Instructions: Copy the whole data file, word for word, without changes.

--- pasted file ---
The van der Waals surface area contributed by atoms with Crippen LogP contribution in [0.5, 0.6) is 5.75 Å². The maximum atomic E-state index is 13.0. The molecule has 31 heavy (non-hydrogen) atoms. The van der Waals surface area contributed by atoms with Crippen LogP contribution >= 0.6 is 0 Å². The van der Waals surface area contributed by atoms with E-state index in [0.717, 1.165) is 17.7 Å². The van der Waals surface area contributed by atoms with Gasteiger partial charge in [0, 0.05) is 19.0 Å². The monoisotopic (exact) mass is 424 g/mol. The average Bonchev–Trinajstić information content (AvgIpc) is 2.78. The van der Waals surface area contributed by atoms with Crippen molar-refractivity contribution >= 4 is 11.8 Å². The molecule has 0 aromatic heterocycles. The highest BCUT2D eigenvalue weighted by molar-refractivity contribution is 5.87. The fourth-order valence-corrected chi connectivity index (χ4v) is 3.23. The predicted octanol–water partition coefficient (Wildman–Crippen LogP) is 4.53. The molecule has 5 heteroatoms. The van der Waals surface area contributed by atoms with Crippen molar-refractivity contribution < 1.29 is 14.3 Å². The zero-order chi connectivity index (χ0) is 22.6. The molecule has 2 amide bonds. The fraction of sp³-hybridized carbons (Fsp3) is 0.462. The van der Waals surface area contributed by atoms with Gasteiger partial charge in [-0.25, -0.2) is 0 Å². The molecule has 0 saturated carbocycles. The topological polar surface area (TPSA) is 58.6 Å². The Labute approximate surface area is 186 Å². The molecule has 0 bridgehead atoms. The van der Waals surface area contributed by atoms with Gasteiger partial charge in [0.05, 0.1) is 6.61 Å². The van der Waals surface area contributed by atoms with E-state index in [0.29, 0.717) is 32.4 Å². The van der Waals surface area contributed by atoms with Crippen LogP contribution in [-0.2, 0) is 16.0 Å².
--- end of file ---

The van der Waals surface area contributed by atoms with Crippen LogP contribution in [0.5, 0.6) is 5.75 Å². The maximum atomic E-state index is 13.0. The molecule has 31 heavy (non-hydrogen) atoms. The van der Waals surface area contributed by atoms with Crippen LogP contribution >= 0.6 is 0 Å². The van der Waals surface area contributed by atoms with E-state index in [0.717, 1.165) is 17.7 Å². The van der Waals surface area contributed by atoms with Gasteiger partial charge in [0, 0.05) is 19.0 Å². The monoisotopic (exact) mass is 424 g/mol. The average Bonchev–Trinajstić information content (AvgIpc) is 2.78. The van der Waals surface area contributed by atoms with Crippen molar-refractivity contribution >= 4 is 11.8 Å². The molecule has 0 aromatic heterocycles. The highest BCUT2D eigenvalue weighted by molar-refractivity contribution is 5.87. The fourth-order valence-corrected chi connectivity index (χ4v) is 3.23. The predicted octanol–water partition coefficient (Wildman–Crippen LogP) is 4.53. The molecule has 5 heteroatoms. The van der Waals surface area contributed by atoms with Crippen molar-refractivity contribution < 1.29 is 14.3 Å². The zero-order chi connectivity index (χ0) is 22.6. The molecule has 2 amide bonds. The fraction of sp³-hybridized carbons (Fsp3) is 0.462. The van der Waals surface area contributed by atoms with Gasteiger partial charge in [-0.25, -0.2) is 0 Å². The molecule has 0 saturated carbocycles. The topological polar surface area (TPSA) is 58.6 Å². The Labute approximate surface area is 186 Å². The molecule has 0 bridgehead atoms. The van der Waals surface area contributed by atoms with Gasteiger partial charge in [0.05, 0.1) is 6.61 Å². The van der Waals surface area contributed by atoms with E-state index in [0.29, 0.717) is 32.4 Å². The van der Waals surface area contributed by atoms with Crippen LogP contribution in [-0.2, 0) is 16.0 Å².